Disneyland Haunted Mansion 50th Anniversary Tribute Art
One of my favorite parts of the Haunted Mansion ride has always been the portrait gallery. These portraits were originally painted by legendary Disney Imagineer Marc Davis. As the 50th Anniversary of this classic ride approached I wanted to make my own version of the changing portrait with a twist. After researching some methods for creating 3-dimensional paintings or lenticular prints I settled on my own method for constructing a mounted portrait that would change images as you walked by. I decided this hand-made process would be a satisfactory homage to the original art. What follows is a part of the process I used to complete the project. The finished piece is now mounted to my studio wall.
As I designed the portrait I realized it was necessary to be careful with my measurements or else I would not be able to mount the art into an 18"x24" frame. I couldn't compute the math on my own so I enlisted my teenage son to figure out the geometry necessary to make an equilateral triangle so we could calculate the surface area of one side of the image. Simply put I needed two paintings the exact same width and height. I decided to create three separate paintings the background, Medusa and the Gorgon.
The original background of the Medusa painting was a greek temple. As a tribute to the Haunted Mansion I thought it would be nice to put the mansion itself in the background and use the columns of the staircase to frame Medusa. This worked very well but I did have to compromise by stretching the mansion a bit because it would not fit into my narrow format. I figured that was appropriate considering the "stretching" that goes on in the ride itself.
I used Illustrator to draw the Mansion in vector art. This made it easier to copy and reuse portions of the drawing. It also came in handy while stretching and formatting the mansion to fit the painting. Medusa and the Gorgon were sketched first in Procreate and then painted and colored in Photoshop.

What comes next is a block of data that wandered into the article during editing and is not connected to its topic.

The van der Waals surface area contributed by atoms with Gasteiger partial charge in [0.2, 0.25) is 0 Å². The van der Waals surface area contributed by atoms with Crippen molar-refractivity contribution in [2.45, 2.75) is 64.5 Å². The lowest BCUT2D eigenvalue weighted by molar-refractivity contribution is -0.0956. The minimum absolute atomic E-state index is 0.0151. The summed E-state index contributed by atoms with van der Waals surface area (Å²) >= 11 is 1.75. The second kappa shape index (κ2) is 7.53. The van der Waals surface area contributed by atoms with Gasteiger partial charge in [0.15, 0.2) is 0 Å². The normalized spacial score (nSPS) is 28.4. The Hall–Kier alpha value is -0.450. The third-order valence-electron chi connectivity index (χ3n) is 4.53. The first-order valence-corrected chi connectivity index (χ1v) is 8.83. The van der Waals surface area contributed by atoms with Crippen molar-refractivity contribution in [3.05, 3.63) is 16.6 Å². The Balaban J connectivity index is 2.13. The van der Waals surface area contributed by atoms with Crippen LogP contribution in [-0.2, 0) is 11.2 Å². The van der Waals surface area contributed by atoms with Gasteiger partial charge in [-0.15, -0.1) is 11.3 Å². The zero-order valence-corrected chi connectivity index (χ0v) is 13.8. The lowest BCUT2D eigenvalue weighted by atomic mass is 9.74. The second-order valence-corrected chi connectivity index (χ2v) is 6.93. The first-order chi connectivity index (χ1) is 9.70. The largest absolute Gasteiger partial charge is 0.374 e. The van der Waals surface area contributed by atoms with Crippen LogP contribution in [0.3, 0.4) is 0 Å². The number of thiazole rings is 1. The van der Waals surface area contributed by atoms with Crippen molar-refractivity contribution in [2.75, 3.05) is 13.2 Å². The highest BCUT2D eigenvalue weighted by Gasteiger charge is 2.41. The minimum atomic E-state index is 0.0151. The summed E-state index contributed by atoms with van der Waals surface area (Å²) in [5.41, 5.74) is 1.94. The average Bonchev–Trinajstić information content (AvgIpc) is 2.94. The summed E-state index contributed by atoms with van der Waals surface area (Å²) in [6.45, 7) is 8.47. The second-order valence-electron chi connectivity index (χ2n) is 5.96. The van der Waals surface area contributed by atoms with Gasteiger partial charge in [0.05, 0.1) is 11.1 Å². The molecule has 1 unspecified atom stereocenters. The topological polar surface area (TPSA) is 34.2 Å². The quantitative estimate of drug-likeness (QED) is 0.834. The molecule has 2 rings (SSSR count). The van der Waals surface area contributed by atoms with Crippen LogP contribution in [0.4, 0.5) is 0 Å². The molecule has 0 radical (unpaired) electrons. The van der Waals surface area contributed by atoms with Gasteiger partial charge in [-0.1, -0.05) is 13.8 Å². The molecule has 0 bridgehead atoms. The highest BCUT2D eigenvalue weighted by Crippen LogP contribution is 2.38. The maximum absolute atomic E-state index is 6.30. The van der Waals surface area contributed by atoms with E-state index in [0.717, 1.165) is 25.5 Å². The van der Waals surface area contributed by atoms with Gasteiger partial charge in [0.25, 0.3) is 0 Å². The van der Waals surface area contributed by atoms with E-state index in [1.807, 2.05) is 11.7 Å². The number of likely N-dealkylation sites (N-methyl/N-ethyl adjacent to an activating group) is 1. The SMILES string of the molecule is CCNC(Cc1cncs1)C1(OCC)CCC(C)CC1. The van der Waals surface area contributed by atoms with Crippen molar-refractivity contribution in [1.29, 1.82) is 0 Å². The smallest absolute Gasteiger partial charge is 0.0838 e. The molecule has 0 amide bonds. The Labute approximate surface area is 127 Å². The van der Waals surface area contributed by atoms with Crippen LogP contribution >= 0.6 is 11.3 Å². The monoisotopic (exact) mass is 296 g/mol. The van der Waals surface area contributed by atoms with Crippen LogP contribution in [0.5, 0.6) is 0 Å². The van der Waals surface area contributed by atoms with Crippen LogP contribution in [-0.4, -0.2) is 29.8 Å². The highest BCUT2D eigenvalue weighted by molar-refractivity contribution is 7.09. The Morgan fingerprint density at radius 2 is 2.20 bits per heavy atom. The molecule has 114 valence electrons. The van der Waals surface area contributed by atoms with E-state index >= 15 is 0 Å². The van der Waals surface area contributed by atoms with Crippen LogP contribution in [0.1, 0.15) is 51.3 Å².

The most difficult part of the process was the actual construction of the triangles necessary to build the 3-D panels. I settled on foam core as a construction material because it would be rigid and lightweight making it easier to attach to the frame. As a designer I have had a lot of experience crafting mock-ups and this became a fun x-acto knife project. Ultimately I would need eight equilateral triangles 1.35" wide and 24" tall to fit side by side in my 18"x24" frame. This means I cut 32 identical strips of foam core. I also notched all the edges so I could hot glue and spray mount them together.
The best method I came up with for mounting the image onto the foam core was to print the images separately on adhesive vinyl. This allowed me to cut the image into the corresponding strips and attach them to the correct side of the foam core triangles. This required a steady hand and an attention to detail to make sure each side fit correctly. In the end I am very satisfied with the effect. I debuted the art at San Diego Comic Con where it became a fun conversation piece.